Alleged Nazi war criminal dies in Canada & escapes justice
Vladimir Katriuk, who was accused of being a key participant in one of the worst mass killings during World War II, the 1943 Khatyn massacre, died after a long illness, lawyer Orest Rudzik said.
Russia charged Katriuk with genocide earlier in May and called on Canada to extradite the man.
The mass killing of civilians in the village of Khatyn (now part of Belarus) was carried out on March 22, 1943 by the 118th Schutzmannschaft Nazi battalion, which had many Ukrainian nationalist collaborators among its ranks. The Nazis drove inhabitants of the village from their houses into a barn, which they then set on fire. People who managed to get out of the barn were killed by machine gun fire. In total 147 people, including 75 children under 16, were killed.
— RussianEmbassyCanada (@RussianEmbassyC) May 29, 2015
Katriuk was suspected of manning a machine-gun during the Khatyn massacre, firing on people trying to escape from the burning building. He had always denied the accusations against him.
The Canadian government ignored the request for Katriuk’s extradition citing “Moscow’s annexation of Crimea” and “interference in Ukraine.”
The government’s stance stirred indignation on the part of the Canadian Centre for Israel and Jewish Affairs, which said modern day political disputes should not interfere with “the imperative to ensure justice is served with respect to Nazi atrocities perpetrated against Jews and others during WWII.”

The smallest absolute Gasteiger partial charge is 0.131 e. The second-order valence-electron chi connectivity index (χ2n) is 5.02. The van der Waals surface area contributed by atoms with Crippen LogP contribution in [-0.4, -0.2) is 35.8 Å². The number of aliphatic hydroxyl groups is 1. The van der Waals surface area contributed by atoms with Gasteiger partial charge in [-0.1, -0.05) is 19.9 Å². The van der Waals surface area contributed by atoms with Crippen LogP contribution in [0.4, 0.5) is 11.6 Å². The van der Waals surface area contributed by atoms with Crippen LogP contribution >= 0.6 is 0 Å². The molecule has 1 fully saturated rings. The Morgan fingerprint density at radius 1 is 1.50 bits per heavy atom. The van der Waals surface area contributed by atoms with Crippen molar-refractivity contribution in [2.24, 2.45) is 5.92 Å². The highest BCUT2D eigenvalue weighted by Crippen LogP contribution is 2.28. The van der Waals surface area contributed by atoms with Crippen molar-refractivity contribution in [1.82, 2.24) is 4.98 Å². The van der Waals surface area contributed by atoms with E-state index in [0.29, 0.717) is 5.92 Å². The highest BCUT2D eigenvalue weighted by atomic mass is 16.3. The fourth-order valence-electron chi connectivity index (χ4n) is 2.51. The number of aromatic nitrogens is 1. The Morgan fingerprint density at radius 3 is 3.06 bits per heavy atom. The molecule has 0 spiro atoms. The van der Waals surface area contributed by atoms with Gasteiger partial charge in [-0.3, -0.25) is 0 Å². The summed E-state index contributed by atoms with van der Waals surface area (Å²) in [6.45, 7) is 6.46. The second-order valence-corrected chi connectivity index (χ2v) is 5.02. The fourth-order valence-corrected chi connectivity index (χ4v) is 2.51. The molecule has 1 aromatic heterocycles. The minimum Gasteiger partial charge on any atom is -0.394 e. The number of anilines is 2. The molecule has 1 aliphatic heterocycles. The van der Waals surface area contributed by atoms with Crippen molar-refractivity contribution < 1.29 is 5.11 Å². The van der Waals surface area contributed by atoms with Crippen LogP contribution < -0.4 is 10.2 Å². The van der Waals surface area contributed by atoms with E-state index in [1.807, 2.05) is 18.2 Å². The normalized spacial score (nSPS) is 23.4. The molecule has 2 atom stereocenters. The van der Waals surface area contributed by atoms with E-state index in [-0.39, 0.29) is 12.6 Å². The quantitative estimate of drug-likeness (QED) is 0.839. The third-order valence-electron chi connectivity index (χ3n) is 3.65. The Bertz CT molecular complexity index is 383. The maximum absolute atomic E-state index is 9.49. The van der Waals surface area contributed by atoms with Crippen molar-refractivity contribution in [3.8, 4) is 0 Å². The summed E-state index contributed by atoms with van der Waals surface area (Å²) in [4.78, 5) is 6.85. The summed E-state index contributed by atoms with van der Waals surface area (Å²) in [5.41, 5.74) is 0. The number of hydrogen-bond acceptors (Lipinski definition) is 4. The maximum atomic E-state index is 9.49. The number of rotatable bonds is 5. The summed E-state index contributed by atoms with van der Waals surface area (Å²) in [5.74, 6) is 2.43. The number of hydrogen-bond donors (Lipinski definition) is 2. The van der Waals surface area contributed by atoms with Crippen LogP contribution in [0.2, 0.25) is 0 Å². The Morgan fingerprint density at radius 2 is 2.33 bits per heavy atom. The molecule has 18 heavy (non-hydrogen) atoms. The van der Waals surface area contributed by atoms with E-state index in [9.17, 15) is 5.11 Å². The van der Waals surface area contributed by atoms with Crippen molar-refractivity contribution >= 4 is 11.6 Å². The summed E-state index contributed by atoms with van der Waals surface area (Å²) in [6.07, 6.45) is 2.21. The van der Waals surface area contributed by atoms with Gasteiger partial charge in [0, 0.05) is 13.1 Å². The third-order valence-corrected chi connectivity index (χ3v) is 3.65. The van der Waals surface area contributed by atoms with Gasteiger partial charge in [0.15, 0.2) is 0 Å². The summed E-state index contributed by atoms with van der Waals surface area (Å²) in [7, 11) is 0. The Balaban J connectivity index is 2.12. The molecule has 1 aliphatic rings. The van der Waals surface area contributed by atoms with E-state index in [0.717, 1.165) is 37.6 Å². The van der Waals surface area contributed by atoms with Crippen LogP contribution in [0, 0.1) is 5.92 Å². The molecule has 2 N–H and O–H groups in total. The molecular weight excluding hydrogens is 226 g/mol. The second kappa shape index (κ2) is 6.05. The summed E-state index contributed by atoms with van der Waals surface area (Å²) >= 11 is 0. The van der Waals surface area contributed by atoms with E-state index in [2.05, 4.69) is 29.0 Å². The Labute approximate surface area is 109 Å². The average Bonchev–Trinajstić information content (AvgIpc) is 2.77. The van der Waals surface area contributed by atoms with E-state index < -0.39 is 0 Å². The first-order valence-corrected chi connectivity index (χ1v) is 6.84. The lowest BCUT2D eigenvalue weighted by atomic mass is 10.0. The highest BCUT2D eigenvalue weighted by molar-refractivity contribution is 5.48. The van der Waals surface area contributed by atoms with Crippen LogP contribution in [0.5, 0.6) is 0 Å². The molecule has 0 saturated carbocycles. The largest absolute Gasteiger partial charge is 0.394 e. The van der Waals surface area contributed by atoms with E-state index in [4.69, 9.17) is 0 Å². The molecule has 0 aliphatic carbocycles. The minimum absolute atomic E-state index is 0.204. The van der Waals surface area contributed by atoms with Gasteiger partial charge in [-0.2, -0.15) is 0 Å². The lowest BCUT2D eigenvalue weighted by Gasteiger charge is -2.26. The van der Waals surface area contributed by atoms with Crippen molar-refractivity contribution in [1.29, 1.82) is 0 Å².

“We call on the government of Canada to review this case and take the necessary steps to ensure that, if guilty, Katriuk be held accountable for war crimes committed in collaboration with the Nazi regime,” the Center’s CEO, Shimon Koffler Fogel said in a statement on Thursday.
Jewish groups had been hoping to see Katriuk on trial for a long time. Alla Gerber, the head of the Russian fund Holocaust spoke about the necessity of a trial in 2012.
After his alleged service in the Nazi army, Katriuk is said to have joined the French Foreign Legion. After the end of the war he stayed in France until 1951. He then immigrated to Canada, where he lived south of Montreal near the US border for more than six decades.
In 1999, the Federal Court of Canada claimed that Katriuk obtained his Canadian citizenship by providing false information, meaning he hadn’t told the authorities about his Nazi background. However, he wasn’t charged for any crimes because of lack of evidence. In 2007, the Cabinet of Canada decided not to revoke Katriuk’s citizenship.
Many ex-Nazis fled following the end of the war, finding shelter in the USA, Canada and Latin America. In October, 2014 the New York Times reported that the USA used over 1,000 ex-Nazis and collaborators as spies during the Cold War.